Level Money is a budgeting and tracking app, especially designed for those of us who prefer a visual representation of our money to straight numbers. After linking your bank accounts, Level Money shows you how much is safely spendable, tracks your expenses, and helps you plan your monthly budget. As you spend throughout the week, your full circle chart decreases as the amount you have left to spend is decreased. This not only helps you see exactly how much you’ve spent so far, but also how close you are to being at $0 left to spend. Level Money is an excellent money app for those who prefer a visual representation of their finances.
Much like their excellent site, RetailMeNot.com, the RetailMeNot the app is an excellent aggregation of almost all the coupons out there for your favorite stores. Unlike other coupon apps that only give you discounts on things you don’t really want, RetailMeNot has coupons for almost all major retailers. Before you go out shopping, check out your RetailMeNot app to see if there’s a discount for you.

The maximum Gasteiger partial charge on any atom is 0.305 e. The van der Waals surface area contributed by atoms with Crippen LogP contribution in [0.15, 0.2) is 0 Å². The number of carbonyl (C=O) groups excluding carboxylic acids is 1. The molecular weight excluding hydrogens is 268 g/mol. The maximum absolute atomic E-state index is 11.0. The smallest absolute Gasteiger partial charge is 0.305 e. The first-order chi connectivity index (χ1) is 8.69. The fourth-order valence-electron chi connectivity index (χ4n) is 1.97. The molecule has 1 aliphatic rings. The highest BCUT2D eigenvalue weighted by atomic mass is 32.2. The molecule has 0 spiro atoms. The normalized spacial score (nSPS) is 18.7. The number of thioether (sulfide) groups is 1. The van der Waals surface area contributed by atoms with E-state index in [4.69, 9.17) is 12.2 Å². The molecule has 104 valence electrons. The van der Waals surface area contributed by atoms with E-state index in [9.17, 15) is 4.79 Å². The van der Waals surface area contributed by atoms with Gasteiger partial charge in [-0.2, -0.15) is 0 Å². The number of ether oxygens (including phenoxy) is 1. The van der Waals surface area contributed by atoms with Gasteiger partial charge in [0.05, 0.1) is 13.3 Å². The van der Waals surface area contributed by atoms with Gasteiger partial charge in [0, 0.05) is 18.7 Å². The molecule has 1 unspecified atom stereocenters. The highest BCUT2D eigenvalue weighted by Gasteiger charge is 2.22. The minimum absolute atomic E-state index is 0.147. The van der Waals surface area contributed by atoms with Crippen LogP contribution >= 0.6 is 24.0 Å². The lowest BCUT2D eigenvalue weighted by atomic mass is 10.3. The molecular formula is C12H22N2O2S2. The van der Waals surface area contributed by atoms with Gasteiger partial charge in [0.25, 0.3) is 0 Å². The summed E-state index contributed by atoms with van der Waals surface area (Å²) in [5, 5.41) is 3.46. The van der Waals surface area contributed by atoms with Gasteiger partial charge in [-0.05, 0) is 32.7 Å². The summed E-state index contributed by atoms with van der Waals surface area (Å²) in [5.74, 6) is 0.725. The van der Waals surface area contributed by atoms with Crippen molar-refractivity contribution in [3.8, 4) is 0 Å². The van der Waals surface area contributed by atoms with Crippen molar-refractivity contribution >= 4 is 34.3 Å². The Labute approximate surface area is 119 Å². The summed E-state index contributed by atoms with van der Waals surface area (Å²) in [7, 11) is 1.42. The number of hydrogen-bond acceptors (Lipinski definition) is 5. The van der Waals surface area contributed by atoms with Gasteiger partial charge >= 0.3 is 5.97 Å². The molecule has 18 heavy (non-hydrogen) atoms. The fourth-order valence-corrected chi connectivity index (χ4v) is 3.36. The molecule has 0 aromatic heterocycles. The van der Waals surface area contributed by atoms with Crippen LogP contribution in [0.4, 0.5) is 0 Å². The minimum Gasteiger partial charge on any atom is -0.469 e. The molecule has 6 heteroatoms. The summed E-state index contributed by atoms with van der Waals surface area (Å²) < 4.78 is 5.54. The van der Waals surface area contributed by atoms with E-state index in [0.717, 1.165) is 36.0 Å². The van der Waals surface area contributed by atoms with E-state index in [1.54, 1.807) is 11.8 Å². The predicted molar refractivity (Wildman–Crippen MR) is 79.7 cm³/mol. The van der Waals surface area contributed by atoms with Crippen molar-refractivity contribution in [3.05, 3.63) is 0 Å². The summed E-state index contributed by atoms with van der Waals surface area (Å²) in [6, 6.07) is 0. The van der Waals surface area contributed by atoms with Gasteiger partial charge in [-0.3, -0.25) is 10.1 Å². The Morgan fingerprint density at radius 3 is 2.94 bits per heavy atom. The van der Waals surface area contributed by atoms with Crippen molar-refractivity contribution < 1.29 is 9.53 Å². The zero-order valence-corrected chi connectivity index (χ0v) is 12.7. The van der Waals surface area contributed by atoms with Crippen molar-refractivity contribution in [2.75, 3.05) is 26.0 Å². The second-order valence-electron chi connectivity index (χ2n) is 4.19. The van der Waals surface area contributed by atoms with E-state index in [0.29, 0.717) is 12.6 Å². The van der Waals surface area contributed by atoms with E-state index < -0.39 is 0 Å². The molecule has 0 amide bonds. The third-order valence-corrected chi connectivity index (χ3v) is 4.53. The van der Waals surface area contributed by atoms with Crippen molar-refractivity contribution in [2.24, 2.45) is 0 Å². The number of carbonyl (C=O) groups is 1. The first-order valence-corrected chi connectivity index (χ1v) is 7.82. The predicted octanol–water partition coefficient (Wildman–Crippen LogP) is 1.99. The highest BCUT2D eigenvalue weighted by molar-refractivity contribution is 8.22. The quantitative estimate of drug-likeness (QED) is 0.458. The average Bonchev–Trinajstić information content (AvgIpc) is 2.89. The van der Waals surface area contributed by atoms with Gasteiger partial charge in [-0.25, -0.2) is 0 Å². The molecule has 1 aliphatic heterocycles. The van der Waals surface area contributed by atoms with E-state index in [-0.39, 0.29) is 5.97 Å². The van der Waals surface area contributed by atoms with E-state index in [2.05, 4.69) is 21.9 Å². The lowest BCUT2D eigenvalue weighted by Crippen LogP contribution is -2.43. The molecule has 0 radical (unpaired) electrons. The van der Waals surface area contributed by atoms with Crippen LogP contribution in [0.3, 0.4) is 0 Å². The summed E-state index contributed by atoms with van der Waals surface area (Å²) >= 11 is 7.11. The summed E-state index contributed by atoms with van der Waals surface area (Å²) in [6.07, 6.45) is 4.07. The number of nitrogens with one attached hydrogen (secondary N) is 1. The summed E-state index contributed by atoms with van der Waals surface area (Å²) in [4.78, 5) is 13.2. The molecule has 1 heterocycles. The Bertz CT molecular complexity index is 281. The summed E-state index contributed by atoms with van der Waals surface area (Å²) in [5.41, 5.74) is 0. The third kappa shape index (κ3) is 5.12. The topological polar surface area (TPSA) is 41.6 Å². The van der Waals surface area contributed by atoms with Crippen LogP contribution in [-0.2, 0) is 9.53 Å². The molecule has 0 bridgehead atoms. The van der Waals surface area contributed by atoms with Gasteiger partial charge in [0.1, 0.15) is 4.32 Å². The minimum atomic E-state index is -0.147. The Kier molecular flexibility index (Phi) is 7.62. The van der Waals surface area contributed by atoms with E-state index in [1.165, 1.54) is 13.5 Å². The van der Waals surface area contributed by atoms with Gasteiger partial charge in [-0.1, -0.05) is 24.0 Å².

The DealNews app is an incredibly comprehensive money app designed to get you the best deals on quality items. With the DealNews app, you can read reviews on hundreds of discounted items, save deals for later, and create alerts for similar deals if you’re not ready to buy right away. Best of all, DealNews also has an app specifically tailored to Black Friday shopping. Get all the latest updates on Black Friday deals before they happen, so you can plan accordingly for your holiday gift-giving.